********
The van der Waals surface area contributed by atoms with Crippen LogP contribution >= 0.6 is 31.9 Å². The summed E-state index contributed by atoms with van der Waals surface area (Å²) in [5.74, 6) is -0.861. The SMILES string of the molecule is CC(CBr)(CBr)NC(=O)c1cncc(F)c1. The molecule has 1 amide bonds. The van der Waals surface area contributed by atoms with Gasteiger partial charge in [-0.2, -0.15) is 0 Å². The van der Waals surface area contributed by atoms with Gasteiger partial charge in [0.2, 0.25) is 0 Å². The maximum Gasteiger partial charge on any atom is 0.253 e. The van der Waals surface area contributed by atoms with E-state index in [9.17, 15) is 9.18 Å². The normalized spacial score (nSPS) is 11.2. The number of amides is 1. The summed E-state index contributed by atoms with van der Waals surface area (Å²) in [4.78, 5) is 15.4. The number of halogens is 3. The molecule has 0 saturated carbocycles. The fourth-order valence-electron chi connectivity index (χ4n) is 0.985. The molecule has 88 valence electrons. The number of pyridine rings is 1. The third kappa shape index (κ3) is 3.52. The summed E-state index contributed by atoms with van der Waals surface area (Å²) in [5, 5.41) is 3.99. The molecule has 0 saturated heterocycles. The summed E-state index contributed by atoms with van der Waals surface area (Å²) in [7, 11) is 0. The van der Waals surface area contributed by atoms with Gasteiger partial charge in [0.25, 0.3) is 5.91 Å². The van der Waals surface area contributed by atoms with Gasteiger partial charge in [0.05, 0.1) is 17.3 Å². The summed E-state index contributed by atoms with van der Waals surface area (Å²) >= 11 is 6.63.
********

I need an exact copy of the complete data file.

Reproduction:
The van der Waals surface area contributed by atoms with Crippen LogP contribution >= 0.6 is 31.9 Å². The summed E-state index contributed by atoms with van der Waals surface area (Å²) in [5.74, 6) is -0.861. The SMILES string of the molecule is CC(CBr)(CBr)NC(=O)c1cncc(F)c1. The molecule has 1 amide bonds. The van der Waals surface area contributed by atoms with Gasteiger partial charge in [-0.2, -0.15) is 0 Å². The van der Waals surface area contributed by atoms with Gasteiger partial charge in [0.2, 0.25) is 0 Å². The maximum Gasteiger partial charge on any atom is 0.253 e. The van der Waals surface area contributed by atoms with E-state index in [9.17, 15) is 9.18 Å². The normalized spacial score (nSPS) is 11.2. The number of amides is 1. The summed E-state index contributed by atoms with van der Waals surface area (Å²) in [4.78, 5) is 15.4. The number of halogens is 3. The molecule has 0 saturated carbocycles. The fourth-order valence-electron chi connectivity index (χ4n) is 0.985. The molecule has 88 valence electrons. The number of pyridine rings is 1. The third kappa shape index (κ3) is 3.52. The summed E-state index contributed by atoms with van der Waals surface area (Å²) in [5, 5.41) is 3.99. The molecule has 0 saturated heterocycles. The summed E-state index contributed by atoms with van der Waals surface area (Å²) in [7, 11) is 0. The van der Waals surface area contributed by atoms with Gasteiger partial charge in [0.25, 0.3) is 5.91 Å². The van der Waals surface area contributed by atoms with Gasteiger partial charge in [0.05, 0.1) is 17.3 Å². The summed E-state index contributed by atoms with van der Waals surface area (Å²) >= 11 is 6.63.